‘Guns Aren’t Toys’: Police Chief Defends Fatal Shooting Of Child Holding A Fake Gun

On Sunday, 12-year-old African American Tamir Rice died in the hospital after being shot by Cleveland officers responding to a call about a male who was pulling a gun in and out of his pants on Saturday. The gun happened to be a toy pellet gun and the male happened to be a little boy, but Rice was still shot from less than 10 feet away despite the fact that the caller told the dispatcher twice that the gun was “probably fake.”

On Monday, Cleveland police chief Calvin Williams defended the officer who shot Rice, saying that the cop “had to protect himself” against what might have been a real gun. At a press conference, Williams said:

“There is no time that a Cleveland police officer wants to go out and shoot a kid, period. The investigation — all the video evidence, all the scientific evidence — will show everyone exactly what happened.”

Williams revealed – without disclosing the officer’s name or race – that the officer is currently on administrative leave and very “broken up about this.”

Williams also stated that children should be educated by their parents on the dangers of weapons, which include toys like the “airsoft” gun Rice had been playing with.

“Our kids need to know that guns aren’t toys.”

Photo Credit: Rice family

Photo Credit: Rice family

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Gregory Henderson, Rice’s father, wondered why the officer had not used a Taser gun on Rice instead of shooting the young boy. Rice was shot twice, and one of the bullets went into his torso.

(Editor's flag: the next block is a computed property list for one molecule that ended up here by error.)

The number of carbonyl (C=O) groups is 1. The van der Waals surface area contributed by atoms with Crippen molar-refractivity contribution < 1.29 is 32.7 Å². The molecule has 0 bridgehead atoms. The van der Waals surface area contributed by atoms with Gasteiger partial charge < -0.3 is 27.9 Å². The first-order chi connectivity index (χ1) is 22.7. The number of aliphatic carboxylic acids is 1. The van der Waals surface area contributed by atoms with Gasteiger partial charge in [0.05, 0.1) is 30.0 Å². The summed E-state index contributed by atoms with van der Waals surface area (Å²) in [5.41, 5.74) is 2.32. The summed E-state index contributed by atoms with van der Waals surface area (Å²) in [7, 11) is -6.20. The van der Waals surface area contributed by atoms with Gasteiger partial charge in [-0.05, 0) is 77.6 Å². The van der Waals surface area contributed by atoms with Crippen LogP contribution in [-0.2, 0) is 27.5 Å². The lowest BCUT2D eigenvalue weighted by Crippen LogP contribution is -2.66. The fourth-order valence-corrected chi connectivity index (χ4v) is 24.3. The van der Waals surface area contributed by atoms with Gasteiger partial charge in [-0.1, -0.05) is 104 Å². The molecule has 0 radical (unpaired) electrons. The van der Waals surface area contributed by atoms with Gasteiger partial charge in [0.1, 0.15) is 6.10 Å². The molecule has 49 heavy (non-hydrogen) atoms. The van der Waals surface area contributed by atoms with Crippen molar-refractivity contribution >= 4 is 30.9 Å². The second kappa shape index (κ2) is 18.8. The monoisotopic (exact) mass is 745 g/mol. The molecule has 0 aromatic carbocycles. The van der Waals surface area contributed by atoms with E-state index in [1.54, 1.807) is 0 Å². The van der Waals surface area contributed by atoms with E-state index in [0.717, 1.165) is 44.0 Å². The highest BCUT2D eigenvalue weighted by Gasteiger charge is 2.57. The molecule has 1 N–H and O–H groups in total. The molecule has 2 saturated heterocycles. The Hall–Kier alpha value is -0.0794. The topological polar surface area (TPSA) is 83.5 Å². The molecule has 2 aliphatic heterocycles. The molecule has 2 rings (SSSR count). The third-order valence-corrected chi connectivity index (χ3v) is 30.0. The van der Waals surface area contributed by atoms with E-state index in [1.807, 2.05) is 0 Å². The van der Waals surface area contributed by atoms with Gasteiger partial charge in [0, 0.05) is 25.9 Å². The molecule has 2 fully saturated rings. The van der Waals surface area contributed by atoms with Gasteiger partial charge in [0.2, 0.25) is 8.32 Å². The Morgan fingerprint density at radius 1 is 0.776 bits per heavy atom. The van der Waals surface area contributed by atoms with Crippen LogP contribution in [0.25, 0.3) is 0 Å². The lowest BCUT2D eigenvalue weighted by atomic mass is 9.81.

Williams’ defense of his officer came on the same day that a grand jury decided not to indict Officer Darren Wilson, the cop responsible for fatally shooting black teen Michael Brown in Ferguson. At the same press conference Williams had spoke at, Cleveland Mayor Frank Johnson said: 

“Ferguson being out there, not being out there, doesn’t matter to me. It’s about the child, the loss of his life, the grieving of the family.”

On Sunday, the police had released a statement describing what had transpired between the two officers and Rice. The two officers – one of whom was a rookie – had seen Rice at a recreation center and “advised him to raise his hands.”

“The suspect did not comply with the officers’ orders and reached to his waistband for the gun. Shots were fired and the suspect was struck in the torso.

Further information reveals that the weapon which the 12-year-old suspect was in possession of is an ‘airsoft’ type replica gun resembling a semi-automatic pistol, with the orange safety indicator removed.”

Timothy Kucharski, a lawyer for Rice’s family, insisted that Rice never once pointed the toy gun at the police.

Williams said that all evidence will be examined, all witnesses interviewed, and video footage of the incident would be reviewed in the approaching days.